Every year people die visiting Mount Rainier. Most of these deaths are climbing accidents that occur far beyond the reaches of the Wonderland Trail, but sometimes regular hikers get into trouble too. Many of the deaths involving hikers occur simply because people are unprepared for the fickle and often severe weather of the Cascades. Others occur because hikers are unprepared for navigation and get lost, and it's not hard to fall or twist an ankle when hiking off-trail (which makes getting home all the harder). Regardless of how these unforunate events unfold, the cause of death is nearly always the same: hypothermia. Fortunately hypothermia is something you can easily avoid if you take a few precaustions.

Always be prepared and have a plan for bad weather, hiking on snow, navigational challenges, injuries, fatigue, and not making your destination by nightfall. The final stories of hypothermia victims nearly always start with one of these situations.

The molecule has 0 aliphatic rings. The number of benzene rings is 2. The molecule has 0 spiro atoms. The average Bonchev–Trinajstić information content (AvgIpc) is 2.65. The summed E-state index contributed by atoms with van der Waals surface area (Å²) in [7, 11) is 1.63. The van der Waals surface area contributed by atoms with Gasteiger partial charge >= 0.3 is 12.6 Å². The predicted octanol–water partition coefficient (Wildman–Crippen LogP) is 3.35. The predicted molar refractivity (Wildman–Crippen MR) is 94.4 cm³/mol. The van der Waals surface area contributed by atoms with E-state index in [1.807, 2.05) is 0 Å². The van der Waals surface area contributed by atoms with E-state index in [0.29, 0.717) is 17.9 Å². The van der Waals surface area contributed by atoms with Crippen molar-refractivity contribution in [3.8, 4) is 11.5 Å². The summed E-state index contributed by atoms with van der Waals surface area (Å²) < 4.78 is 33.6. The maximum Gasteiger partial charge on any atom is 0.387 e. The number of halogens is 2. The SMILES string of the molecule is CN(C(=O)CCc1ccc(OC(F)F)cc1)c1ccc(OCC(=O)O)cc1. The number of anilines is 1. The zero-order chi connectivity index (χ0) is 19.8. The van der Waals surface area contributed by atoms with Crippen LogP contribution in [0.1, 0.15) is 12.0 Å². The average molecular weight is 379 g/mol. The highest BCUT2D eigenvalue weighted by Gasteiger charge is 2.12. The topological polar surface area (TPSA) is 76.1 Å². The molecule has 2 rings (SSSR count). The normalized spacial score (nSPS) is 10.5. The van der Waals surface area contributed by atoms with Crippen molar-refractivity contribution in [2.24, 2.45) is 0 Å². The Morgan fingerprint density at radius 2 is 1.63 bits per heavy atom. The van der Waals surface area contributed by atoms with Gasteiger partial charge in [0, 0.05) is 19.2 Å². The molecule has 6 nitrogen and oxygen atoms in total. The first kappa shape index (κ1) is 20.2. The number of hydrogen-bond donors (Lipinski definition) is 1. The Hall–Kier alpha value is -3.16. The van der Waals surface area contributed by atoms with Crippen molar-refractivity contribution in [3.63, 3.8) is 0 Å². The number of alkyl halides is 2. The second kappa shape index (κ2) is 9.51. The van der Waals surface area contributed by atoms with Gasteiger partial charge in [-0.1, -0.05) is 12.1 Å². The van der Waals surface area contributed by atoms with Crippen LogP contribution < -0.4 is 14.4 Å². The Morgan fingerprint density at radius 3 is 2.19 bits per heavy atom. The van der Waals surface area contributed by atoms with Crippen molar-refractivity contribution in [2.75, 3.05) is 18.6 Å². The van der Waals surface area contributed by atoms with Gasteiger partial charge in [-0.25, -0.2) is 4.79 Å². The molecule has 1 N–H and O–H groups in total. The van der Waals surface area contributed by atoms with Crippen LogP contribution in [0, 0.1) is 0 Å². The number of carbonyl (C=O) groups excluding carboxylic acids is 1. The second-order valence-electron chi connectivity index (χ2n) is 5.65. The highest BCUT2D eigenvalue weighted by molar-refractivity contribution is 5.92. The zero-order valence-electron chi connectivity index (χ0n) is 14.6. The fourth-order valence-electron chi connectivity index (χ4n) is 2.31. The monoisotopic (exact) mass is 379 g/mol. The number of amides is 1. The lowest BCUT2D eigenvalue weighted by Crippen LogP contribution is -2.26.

Late summer and early autumn are typically the safest times to hike the Wonderland Trail. Be extra prepared for navigational challenges, river crossings, and bad weather if you’re hiking early or late in the season.

Hypothermia is your biggest danger. Most of the other wilderness dangers are getting into situations that precede hypothermia.

It's easy to ignore the initial symptoms of hypothermia because they're also easy to treat. Once a line has been crossed, however, hypothermia takes its victims quickly. Here are some general tips for avoiding, identifying, and treating hypothermia.

Avoiding hypothermia
  • Don’t wear cotton – only wear wool or synthetic fibers that can still insulate when wet.
  • Make sure you always have a dry (and insulating) change of clothes. Keep some of your clothes in a waterproof bag for this purpose.
  • Make sure your sleeping bag always stays dry, and use the utmost of care if you have a down bag (once down gets wet, there is no way you’ll be able to dry it by the time you need it).
  • Make sure you drink enough liquids and that you’re getting enough to eat.
Identifying the symptoms of hypothermia